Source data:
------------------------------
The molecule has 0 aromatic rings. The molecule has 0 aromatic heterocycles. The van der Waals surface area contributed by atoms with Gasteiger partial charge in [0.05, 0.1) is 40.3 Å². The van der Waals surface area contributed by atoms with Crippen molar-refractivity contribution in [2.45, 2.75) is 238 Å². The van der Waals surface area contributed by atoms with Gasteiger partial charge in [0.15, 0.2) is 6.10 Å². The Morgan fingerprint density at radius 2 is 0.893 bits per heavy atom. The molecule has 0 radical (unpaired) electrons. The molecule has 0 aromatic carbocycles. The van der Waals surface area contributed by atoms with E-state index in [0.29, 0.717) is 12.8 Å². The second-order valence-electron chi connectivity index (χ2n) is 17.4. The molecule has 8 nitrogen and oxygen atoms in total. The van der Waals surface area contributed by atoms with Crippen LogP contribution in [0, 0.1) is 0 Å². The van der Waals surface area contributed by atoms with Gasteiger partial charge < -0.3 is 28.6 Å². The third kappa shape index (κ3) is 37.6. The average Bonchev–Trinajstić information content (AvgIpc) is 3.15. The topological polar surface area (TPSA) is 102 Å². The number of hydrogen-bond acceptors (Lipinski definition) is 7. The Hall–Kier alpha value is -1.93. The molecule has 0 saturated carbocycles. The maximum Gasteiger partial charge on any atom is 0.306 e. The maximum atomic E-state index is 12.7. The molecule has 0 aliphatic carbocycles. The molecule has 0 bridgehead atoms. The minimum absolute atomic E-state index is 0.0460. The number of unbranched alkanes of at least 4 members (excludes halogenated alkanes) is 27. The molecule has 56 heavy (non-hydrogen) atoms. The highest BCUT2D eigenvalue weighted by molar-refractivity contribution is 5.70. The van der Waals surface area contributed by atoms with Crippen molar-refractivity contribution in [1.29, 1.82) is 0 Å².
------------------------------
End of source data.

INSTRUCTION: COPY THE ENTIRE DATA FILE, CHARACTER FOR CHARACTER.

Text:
The molecule has 0 aromatic rings. The molecule has 0 aromatic heterocycles. The van der Waals surface area contributed by atoms with Gasteiger partial charge in [0.05, 0.1) is 40.3 Å². The van der Waals surface area contributed by atoms with Crippen molar-refractivity contribution in [2.45, 2.75) is 238 Å². The van der Waals surface area contributed by atoms with Gasteiger partial charge in [0.15, 0.2) is 6.10 Å². The Morgan fingerprint density at radius 2 is 0.893 bits per heavy atom. The molecule has 0 radical (unpaired) electrons. The molecule has 0 aromatic carbocycles. The van der Waals surface area contributed by atoms with E-state index in [0.29, 0.717) is 12.8 Å². The second-order valence-electron chi connectivity index (χ2n) is 17.4. The molecule has 8 nitrogen and oxygen atoms in total. The van der Waals surface area contributed by atoms with Crippen LogP contribution in [0, 0.1) is 0 Å². The van der Waals surface area contributed by atoms with Gasteiger partial charge < -0.3 is 28.6 Å². The third kappa shape index (κ3) is 37.6. The average Bonchev–Trinajstić information content (AvgIpc) is 3.15. The topological polar surface area (TPSA) is 102 Å². The number of hydrogen-bond acceptors (Lipinski definition) is 7. The Hall–Kier alpha value is -1.93. The molecule has 0 saturated carbocycles. The maximum Gasteiger partial charge on any atom is 0.306 e. The maximum atomic E-state index is 12.7. The molecule has 0 aliphatic carbocycles. The molecule has 0 bridgehead atoms. The minimum absolute atomic E-state index is 0.0460. The number of unbranched alkanes of at least 4 members (excludes halogenated alkanes) is 27. The molecule has 56 heavy (non-hydrogen) atoms. The highest BCUT2D eigenvalue weighted by molar-refractivity contribution is 5.70. The van der Waals surface area contributed by atoms with Crippen molar-refractivity contribution in [1.29, 1.82) is 0 Å².